Academic Profile

Academic Profile

Assoc Prof Ng Keng Meng

Associate Professor, School of Physical & Mathematical Sciences - Division of Mathematical Sciences
Assistant Chair (Academic), School of Physical and Mathematical Sciences (SPMS)
Deputy Head- Division of Mathematical Sciences, School of Physical and Mathematical Sciences (SPMS)

Assoc Prof Ng Keng Meng

Dr. Ng received his BSc and MSc in Mathematics from NUS in 2003 respectively 2005, and his PhD in Mathematics from the Victoria University of Wellington in 2009. From 2009 to 2011 he worked as a Van Vleck Assistant Professor at the Department of Mathematics, University of Wisconsin-Madison.
Research Interests
Dr. Ng's main research interest is in computability theory, a branch of mathematical logic. He is interested in the theory of computation, particularly in descriptive and algorithmic complexity. He works in classical and applied computability theory, and in algorithmic information theory and randomness. He is also interested in reverse mathematics and the application of computability theory to combinatorics and analysis.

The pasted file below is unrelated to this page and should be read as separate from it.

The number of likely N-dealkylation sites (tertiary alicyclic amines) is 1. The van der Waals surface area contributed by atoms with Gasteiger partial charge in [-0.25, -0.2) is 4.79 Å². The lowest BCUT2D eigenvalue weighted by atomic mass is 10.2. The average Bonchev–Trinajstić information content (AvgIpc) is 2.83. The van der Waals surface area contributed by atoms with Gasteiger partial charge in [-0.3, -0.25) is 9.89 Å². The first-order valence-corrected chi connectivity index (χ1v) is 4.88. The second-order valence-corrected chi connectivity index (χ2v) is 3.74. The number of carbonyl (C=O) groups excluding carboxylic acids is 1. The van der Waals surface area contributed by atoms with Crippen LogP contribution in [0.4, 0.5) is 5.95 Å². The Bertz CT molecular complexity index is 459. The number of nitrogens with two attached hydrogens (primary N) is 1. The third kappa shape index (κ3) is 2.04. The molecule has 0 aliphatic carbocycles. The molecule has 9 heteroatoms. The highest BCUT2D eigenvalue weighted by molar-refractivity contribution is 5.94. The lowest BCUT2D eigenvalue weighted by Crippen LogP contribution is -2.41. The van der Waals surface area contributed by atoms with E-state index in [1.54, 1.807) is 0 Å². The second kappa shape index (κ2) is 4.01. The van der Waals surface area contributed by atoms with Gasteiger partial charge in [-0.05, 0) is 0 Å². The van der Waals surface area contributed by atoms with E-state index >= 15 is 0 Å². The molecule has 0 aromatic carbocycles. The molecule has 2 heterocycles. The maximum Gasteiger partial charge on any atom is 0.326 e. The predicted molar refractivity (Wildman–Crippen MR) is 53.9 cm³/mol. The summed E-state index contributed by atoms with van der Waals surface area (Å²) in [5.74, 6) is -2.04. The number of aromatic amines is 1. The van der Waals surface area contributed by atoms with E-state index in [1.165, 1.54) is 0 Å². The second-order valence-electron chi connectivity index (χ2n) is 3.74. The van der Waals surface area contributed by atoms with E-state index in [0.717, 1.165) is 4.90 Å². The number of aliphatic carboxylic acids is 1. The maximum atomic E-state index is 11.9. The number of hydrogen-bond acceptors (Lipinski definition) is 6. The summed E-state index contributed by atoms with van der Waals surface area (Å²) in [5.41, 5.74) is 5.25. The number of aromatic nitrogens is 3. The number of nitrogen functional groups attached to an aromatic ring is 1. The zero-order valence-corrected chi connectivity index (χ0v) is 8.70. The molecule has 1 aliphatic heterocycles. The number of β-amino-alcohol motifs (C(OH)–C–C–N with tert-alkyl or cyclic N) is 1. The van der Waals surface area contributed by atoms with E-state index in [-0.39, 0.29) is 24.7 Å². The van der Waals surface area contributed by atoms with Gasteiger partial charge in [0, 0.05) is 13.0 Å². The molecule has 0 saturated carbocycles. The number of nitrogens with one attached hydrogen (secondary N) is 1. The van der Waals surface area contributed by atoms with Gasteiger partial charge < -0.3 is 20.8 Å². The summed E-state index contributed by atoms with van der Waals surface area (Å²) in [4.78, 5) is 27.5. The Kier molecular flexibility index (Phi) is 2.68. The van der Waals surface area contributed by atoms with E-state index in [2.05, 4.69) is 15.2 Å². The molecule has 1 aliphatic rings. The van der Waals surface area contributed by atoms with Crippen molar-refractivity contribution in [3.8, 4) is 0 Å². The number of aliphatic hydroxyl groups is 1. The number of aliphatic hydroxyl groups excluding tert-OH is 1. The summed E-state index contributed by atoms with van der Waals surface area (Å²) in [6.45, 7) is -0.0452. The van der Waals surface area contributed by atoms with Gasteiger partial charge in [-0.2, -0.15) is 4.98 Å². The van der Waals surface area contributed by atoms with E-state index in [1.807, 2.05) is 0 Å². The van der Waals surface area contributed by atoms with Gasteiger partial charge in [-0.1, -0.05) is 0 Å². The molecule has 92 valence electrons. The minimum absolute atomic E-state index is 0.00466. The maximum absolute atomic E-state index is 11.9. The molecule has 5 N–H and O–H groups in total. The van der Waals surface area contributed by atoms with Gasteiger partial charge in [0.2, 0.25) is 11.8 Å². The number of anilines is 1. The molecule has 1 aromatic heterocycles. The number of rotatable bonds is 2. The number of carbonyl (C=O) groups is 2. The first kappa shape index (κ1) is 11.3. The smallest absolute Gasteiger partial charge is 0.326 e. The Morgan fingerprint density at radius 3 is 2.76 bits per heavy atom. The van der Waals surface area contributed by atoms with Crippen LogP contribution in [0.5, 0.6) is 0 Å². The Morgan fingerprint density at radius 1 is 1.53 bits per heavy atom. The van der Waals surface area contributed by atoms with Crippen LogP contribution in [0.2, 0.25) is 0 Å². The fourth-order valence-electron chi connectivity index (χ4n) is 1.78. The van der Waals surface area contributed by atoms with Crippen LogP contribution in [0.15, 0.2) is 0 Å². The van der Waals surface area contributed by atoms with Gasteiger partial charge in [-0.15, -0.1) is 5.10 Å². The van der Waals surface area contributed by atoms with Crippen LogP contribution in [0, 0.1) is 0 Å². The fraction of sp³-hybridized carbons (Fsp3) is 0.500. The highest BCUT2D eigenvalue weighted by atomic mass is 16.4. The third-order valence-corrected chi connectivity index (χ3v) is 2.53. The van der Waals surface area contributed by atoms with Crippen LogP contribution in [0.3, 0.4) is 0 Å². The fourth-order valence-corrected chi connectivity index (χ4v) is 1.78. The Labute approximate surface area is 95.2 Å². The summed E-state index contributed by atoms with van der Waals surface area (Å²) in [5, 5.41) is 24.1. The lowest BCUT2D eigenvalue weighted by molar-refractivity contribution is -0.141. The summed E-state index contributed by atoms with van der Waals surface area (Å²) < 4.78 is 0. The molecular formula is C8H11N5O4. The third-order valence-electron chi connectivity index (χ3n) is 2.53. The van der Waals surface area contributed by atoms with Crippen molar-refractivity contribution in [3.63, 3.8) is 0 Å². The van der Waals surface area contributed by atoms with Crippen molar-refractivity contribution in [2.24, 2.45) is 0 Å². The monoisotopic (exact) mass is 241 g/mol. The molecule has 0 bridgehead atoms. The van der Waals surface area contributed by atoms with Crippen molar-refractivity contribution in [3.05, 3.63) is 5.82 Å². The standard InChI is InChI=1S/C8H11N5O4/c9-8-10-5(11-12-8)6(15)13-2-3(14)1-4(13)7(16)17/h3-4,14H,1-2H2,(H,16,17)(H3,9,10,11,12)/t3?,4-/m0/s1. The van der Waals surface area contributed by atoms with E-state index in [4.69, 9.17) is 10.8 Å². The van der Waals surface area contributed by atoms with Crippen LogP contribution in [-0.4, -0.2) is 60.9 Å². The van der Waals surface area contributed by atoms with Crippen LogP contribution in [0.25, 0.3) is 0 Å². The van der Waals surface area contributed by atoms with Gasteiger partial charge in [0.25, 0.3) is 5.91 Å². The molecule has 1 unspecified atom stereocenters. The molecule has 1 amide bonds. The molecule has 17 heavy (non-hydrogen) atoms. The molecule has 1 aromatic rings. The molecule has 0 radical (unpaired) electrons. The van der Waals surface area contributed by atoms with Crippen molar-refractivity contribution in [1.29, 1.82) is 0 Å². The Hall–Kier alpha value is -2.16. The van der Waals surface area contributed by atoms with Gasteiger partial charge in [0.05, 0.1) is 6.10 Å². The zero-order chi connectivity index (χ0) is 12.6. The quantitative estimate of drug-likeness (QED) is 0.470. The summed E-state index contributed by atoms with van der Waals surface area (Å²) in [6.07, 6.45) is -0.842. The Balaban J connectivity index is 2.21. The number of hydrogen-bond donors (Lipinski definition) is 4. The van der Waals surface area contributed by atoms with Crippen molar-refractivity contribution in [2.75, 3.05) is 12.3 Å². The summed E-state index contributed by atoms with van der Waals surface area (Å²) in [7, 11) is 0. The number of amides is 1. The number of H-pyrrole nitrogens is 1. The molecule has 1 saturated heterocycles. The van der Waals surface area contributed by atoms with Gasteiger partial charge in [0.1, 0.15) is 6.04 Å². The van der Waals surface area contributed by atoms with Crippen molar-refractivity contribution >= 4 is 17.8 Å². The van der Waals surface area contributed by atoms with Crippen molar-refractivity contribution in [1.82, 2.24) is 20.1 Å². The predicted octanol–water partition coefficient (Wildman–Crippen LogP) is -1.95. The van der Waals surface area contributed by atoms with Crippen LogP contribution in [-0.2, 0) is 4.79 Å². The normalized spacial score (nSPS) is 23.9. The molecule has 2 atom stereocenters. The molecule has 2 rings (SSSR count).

Current Projects
  • On the Algebraic Structure of Computably Enumerable Turing Degrees
  • The Algorithmic Aspects of Mathematical Structures and Randomness
  • The Applications of Algorithms to Continuous Mathematics
  • The Role of Algorithms in Discrete Mathematics
  • The Theory of Computation and Applied Randomness
Selected Publications
  • Uri Andrews, Steffen Lempp, Joseph Miller, Luca San Mauro, Keng Meng Ng, Andrea Sorbi. (2013). Universal computably enumerable equivalence relations. The Journal of Symbolic Logic, .
  • Johanna Franklin, Keng Meng Ng. (2013). w-r.e. randomness. The Journal of Symbolic Logic, .
  • Egor Ianofski, Russell Miller, Andre Nies, Keng Meng Ng. (2013). Complexity of equivalence relations and preorders from computability theory. The Journal of Symbolic Logic, .
  • Andre Nies, Keng Meng Ng and Frank Stephan. (2013). Random sets and recursive splittings. Computability, .
  • Rod Downey, Keng Meng Ng. (2013). Lowness for Bounded Randomness. Theoretical Computer Science, 460(C), 1-9.

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